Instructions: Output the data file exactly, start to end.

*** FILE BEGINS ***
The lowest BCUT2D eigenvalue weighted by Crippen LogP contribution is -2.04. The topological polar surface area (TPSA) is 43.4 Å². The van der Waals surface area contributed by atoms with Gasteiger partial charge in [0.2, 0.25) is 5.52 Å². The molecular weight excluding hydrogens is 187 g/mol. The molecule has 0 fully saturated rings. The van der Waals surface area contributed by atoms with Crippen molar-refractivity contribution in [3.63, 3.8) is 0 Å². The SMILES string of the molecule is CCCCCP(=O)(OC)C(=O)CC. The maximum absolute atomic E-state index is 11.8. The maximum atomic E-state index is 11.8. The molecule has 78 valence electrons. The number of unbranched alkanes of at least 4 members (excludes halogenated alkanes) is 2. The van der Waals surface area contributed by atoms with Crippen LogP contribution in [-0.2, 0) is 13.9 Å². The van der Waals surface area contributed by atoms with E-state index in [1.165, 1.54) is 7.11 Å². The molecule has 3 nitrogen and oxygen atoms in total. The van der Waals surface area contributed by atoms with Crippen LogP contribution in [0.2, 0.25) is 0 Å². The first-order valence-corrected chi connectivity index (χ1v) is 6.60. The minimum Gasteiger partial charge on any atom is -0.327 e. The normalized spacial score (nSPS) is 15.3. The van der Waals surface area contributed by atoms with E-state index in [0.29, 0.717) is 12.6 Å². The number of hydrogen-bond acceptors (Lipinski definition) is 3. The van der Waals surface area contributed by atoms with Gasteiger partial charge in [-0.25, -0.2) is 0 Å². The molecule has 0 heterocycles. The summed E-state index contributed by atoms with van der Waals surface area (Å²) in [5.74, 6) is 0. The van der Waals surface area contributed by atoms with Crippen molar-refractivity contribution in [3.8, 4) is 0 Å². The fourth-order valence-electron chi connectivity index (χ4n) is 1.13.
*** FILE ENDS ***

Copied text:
The lowest BCUT2D eigenvalue weighted by Crippen LogP contribution is -2.04. The topological polar surface area (TPSA) is 43.4 Å². The van der Waals surface area contributed by atoms with Gasteiger partial charge in [0.2, 0.25) is 5.52 Å². The molecular weight excluding hydrogens is 187 g/mol. The molecule has 0 fully saturated rings. The van der Waals surface area contributed by atoms with Crippen molar-refractivity contribution in [3.63, 3.8) is 0 Å². The SMILES string of the molecule is CCCCCP(=O)(OC)C(=O)CC. The maximum absolute atomic E-state index is 11.8. The maximum atomic E-state index is 11.8. The molecule has 78 valence electrons. The number of unbranched alkanes of at least 4 members (excludes halogenated alkanes) is 2. The van der Waals surface area contributed by atoms with Crippen LogP contribution in [-0.2, 0) is 13.9 Å². The van der Waals surface area contributed by atoms with E-state index in [1.165, 1.54) is 7.11 Å². The molecule has 3 nitrogen and oxygen atoms in total. The van der Waals surface area contributed by atoms with Crippen LogP contribution in [0.2, 0.25) is 0 Å². The first-order valence-corrected chi connectivity index (χ1v) is 6.60. The minimum Gasteiger partial charge on any atom is -0.327 e. The normalized spacial score (nSPS) is 15.3. The van der Waals surface area contributed by atoms with E-state index in [0.29, 0.717) is 12.6 Å². The number of hydrogen-bond acceptors (Lipinski definition) is 3. The van der Waals surface area contributed by atoms with Gasteiger partial charge in [-0.25, -0.2) is 0 Å². The molecule has 0 heterocycles. The summed E-state index contributed by atoms with van der Waals surface area (Å²) in [5.74, 6) is 0. The van der Waals surface area contributed by atoms with Crippen molar-refractivity contribution in [3.8, 4) is 0 Å². The fourth-order valence-electron chi connectivity index (χ4n) is 1.13.